Amazon has joined the growing list of tech companies to expand paid parental leave policies. Earlier this year, Microsoft, Netflix, and Adobe also announced more time off for new mothers and fathers.
Between them, Microsoft and Amazon have over 60,000 employees in the Seattle area. The City of Seattle, King County, Port of Seattle, and Gates Foundation – which collectively employ about 30,000 people here – also added paid parental leave benefits for their workers this year.
That adds up to a lot of local families who will benefit – but represents only a tiny fraction of the over 1.3 million jobs in the county and the more than 25,000 babies born in King County each year.
We have mountains of research showing how important the first few months of life are for a child’s long-term health, brain development, and social skills. Quality time with parents is critical. That’s why almost every other country in the world guarantees all new mothers, and often fathers, lengthy periods of paid leave.
Promoting the well-being of children and gender equity are among the goals of local governments taking action, but the tech companies aren’t acting out of concern for infant brain development. They are in cut-throat competition for trained talent, and trying to counter well-earned reputations for lacking diversity, being hostile to women and unfriendly to families. Netflix’s much ballyhooed offer of up to a year of paid parental leave callously excludes the folks who mail out all those DVDs. Amazon’s new policy fortunately does extend to full-time distribution workers.
It’s good that some employers are stepping up on their own, since Washington’s legislature and Congress have so far failed to act to establish paid family and medical leave for all workers. But until we act collectively to ensure that all new parents and children have this important benefit, we will continue to exacerbate the racial, gender, and class inequities that plague our society.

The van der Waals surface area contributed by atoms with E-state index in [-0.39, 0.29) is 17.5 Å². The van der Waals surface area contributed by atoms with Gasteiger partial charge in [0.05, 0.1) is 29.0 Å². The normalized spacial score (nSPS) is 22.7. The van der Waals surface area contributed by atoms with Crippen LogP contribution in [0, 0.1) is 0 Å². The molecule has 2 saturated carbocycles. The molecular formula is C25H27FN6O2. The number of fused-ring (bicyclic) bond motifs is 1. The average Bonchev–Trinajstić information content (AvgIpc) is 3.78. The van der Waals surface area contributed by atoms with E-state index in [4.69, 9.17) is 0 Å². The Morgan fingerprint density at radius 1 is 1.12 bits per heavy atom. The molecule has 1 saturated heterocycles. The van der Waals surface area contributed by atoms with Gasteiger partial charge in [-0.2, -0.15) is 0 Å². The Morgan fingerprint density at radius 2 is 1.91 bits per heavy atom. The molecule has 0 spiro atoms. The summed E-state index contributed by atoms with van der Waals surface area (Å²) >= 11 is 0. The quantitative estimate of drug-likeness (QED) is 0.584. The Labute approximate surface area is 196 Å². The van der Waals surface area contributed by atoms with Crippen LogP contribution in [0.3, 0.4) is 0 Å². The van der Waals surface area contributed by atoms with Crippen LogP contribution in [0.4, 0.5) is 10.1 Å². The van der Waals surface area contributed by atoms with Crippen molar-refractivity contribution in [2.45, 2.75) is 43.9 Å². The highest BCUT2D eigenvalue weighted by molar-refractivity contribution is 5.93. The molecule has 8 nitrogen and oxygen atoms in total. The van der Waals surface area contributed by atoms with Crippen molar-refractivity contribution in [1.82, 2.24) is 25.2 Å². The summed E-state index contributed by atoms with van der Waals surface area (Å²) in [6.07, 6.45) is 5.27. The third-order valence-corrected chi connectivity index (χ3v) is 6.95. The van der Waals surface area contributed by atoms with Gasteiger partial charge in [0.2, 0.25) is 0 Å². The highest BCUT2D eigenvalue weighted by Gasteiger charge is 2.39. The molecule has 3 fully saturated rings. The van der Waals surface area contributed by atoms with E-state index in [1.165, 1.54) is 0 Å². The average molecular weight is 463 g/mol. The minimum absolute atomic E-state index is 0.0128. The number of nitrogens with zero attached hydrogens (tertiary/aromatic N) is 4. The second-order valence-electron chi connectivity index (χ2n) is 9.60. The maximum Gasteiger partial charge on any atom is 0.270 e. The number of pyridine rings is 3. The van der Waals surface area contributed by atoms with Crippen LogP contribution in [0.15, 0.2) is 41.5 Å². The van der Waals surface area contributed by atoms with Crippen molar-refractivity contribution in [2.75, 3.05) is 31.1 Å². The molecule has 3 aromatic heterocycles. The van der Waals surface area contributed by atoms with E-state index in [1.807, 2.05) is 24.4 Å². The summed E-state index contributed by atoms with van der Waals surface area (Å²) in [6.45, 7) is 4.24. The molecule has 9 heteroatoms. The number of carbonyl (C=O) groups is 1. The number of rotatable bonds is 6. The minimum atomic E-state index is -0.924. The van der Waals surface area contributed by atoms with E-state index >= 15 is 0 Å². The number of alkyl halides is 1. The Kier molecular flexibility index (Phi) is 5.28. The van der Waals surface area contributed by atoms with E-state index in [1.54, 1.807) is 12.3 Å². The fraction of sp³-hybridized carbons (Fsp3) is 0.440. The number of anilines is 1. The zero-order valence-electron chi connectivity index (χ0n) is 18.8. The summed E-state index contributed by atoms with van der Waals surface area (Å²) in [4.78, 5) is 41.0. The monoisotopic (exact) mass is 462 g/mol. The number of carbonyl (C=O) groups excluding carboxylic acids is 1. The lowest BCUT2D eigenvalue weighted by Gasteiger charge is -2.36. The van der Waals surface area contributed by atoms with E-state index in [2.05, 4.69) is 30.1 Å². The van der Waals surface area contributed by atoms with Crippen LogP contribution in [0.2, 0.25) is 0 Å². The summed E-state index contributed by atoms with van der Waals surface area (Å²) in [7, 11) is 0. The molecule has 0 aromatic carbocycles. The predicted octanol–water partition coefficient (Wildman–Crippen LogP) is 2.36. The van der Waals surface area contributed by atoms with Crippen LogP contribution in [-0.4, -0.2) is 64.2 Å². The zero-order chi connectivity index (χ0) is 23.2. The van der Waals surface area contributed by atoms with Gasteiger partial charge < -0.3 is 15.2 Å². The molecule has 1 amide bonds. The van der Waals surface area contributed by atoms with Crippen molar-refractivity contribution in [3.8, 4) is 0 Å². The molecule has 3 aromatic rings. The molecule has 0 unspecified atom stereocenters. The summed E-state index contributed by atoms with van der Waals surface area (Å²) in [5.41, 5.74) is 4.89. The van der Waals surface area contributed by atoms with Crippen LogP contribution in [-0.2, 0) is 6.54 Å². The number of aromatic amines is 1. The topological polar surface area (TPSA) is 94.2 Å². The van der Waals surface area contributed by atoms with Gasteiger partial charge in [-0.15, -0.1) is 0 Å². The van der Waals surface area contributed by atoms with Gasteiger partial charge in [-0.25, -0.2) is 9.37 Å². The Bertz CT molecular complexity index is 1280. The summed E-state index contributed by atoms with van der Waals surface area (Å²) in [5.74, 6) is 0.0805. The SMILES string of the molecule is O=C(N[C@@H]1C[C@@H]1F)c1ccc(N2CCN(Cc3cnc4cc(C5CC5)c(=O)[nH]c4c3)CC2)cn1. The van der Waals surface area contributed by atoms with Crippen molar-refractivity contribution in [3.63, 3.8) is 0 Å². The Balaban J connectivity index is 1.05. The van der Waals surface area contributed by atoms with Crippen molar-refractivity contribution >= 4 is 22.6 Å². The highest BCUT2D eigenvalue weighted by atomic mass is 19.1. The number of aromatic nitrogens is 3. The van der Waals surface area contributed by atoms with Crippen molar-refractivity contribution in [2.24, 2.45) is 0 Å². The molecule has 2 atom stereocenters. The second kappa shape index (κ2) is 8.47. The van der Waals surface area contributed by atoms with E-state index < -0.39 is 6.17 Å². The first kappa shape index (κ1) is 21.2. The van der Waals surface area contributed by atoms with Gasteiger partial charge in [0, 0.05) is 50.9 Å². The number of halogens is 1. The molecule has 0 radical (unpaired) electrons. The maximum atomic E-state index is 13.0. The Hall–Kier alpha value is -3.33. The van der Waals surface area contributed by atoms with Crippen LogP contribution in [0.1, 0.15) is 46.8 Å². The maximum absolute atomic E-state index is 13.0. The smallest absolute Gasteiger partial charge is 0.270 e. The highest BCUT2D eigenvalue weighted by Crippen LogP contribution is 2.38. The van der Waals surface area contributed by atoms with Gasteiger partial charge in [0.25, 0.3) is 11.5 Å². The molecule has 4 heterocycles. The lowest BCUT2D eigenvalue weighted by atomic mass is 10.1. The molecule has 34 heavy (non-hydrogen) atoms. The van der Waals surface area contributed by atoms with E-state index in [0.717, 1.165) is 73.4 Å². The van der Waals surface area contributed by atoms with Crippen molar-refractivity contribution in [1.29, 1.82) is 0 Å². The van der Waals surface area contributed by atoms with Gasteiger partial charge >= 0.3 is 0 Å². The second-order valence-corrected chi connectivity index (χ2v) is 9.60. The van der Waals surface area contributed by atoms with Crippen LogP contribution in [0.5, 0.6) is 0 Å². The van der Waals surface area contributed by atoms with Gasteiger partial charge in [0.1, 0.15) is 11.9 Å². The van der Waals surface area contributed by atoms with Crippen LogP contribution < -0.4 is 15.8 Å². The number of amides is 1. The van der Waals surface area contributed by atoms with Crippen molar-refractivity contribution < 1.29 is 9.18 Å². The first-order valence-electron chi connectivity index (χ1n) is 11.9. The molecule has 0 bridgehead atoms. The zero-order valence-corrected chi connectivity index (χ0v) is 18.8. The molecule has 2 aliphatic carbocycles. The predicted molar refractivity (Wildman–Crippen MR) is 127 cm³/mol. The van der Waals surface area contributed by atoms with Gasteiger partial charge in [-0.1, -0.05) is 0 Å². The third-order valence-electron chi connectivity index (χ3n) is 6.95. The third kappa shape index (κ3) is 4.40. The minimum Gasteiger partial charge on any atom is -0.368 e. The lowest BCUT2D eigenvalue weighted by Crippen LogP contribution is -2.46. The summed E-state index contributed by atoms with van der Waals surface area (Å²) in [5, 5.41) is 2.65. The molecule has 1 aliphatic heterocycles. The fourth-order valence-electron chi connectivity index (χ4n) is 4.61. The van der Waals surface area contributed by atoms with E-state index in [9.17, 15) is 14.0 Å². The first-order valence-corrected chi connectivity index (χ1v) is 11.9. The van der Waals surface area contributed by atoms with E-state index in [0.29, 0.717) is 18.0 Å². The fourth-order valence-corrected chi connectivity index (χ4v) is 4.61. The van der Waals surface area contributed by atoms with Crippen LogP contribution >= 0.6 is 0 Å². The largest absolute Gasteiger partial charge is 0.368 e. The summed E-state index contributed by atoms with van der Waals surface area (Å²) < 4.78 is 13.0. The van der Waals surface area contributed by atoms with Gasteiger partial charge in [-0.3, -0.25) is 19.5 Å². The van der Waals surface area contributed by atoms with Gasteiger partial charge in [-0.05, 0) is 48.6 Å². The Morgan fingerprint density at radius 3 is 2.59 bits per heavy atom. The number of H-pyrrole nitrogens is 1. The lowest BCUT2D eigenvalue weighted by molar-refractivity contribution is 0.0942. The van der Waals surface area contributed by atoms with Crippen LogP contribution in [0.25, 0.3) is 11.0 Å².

According to the US Census, 20% of King County households have annual incomes over $150,000 – including many of the employees of those techie companies. About half of Seattle-area households have incomes at or above the $72,000 that it takes around here for a family of four to pay for housing, food, childcare, and transportation without relying on public assistance.
But that means half struggle to cover the basics. It’s not just high-wage, high-benefit jobs that are booming here. So are jobs in food service, personal care, retail, and other services where pay is low and shifts are irregular. These workers are often parents, too. Many also have elder care responsibilities, and they juggle it all without access to pricey time-saving conveniences.
Nearly one in four households in King County scrape by on less than $25,000 a year. One third of single moms – and their children – live below the official poverty level ($20,000 for a family of three). For our youngest kids, the disparities by race are especially stark: 45% of Black children and one-fourth of Latinos under age five live in poverty, compared to 6% of young White kids.
The thousands of small businesses out there will have a hard time providing much paid parental leave on their own, and many big corporations won’t unless they are required to.
Last January, Washington’s legislature introduced a bill that would provide all workers in the state – whatever their income level – with up to 12 weeks of family leave, and up to 12 weeks for their own disability. People would receive two-thirds of their usual weekly pay when caring for a new child, sick family member, or recovering from their own serious health condition. To finance the system, workers would contribute a small payroll premium, matched by their employer, of a little over a dollar a week for the state’s typical worker. This simple insurance model is already working in California, New York, New Jersey, Rhode Island, and Hawaii.
The bill made it through the House Labor Committee, but was not prioritized for serious consideration by the full Legislature. Will the growing attention from high-profile announcements and the Presidential race be enough to give the bill some legs in 2016? Not unless legislators get a serious push from their constituents to take action.
Original: South Seattle Emerald »